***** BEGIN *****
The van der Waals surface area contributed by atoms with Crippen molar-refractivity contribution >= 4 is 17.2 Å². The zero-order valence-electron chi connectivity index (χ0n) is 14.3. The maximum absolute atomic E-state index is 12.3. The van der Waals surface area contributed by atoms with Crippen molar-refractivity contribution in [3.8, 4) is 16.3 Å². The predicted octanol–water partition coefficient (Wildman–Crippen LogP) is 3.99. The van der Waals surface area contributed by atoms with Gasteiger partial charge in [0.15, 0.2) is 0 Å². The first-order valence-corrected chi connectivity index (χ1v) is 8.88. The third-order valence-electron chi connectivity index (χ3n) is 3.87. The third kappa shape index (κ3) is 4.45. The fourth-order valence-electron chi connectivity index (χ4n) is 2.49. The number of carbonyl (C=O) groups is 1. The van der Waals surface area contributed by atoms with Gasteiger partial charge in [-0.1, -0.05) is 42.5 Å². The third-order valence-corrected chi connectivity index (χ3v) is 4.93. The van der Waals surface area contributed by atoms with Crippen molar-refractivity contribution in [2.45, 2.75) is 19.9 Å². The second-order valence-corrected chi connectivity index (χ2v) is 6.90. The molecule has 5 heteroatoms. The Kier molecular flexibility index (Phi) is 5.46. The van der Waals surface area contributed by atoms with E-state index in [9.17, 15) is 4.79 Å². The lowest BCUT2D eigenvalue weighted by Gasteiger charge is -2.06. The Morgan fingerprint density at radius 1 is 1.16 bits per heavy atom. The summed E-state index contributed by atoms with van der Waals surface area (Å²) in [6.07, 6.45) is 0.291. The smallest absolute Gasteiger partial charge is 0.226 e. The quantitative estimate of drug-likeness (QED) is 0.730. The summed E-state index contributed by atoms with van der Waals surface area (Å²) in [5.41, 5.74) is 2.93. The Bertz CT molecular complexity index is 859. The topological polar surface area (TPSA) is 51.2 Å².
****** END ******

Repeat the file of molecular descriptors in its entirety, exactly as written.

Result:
The van der Waals surface area contributed by atoms with Crippen molar-refractivity contribution >= 4 is 17.2 Å². The zero-order valence-electron chi connectivity index (χ0n) is 14.3. The maximum absolute atomic E-state index is 12.3. The van der Waals surface area contributed by atoms with Crippen molar-refractivity contribution in [3.8, 4) is 16.3 Å². The predicted octanol–water partition coefficient (Wildman–Crippen LogP) is 3.99. The van der Waals surface area contributed by atoms with Gasteiger partial charge in [0.15, 0.2) is 0 Å². The first-order valence-corrected chi connectivity index (χ1v) is 8.88. The third-order valence-electron chi connectivity index (χ3n) is 3.87. The third kappa shape index (κ3) is 4.45. The fourth-order valence-electron chi connectivity index (χ4n) is 2.49. The number of carbonyl (C=O) groups is 1. The van der Waals surface area contributed by atoms with Gasteiger partial charge in [-0.1, -0.05) is 42.5 Å². The third-order valence-corrected chi connectivity index (χ3v) is 4.93. The van der Waals surface area contributed by atoms with Crippen molar-refractivity contribution in [2.45, 2.75) is 19.9 Å². The second-order valence-corrected chi connectivity index (χ2v) is 6.90. The molecule has 5 heteroatoms. The Kier molecular flexibility index (Phi) is 5.46. The van der Waals surface area contributed by atoms with E-state index in [9.17, 15) is 4.79 Å². The lowest BCUT2D eigenvalue weighted by Gasteiger charge is -2.06. The Morgan fingerprint density at radius 1 is 1.16 bits per heavy atom. The summed E-state index contributed by atoms with van der Waals surface area (Å²) in [6.07, 6.45) is 0.291. The smallest absolute Gasteiger partial charge is 0.226 e. The quantitative estimate of drug-likeness (QED) is 0.730. The summed E-state index contributed by atoms with van der Waals surface area (Å²) in [5.41, 5.74) is 2.93. The Bertz CT molecular complexity index is 859. The topological polar surface area (TPSA) is 51.2 Å².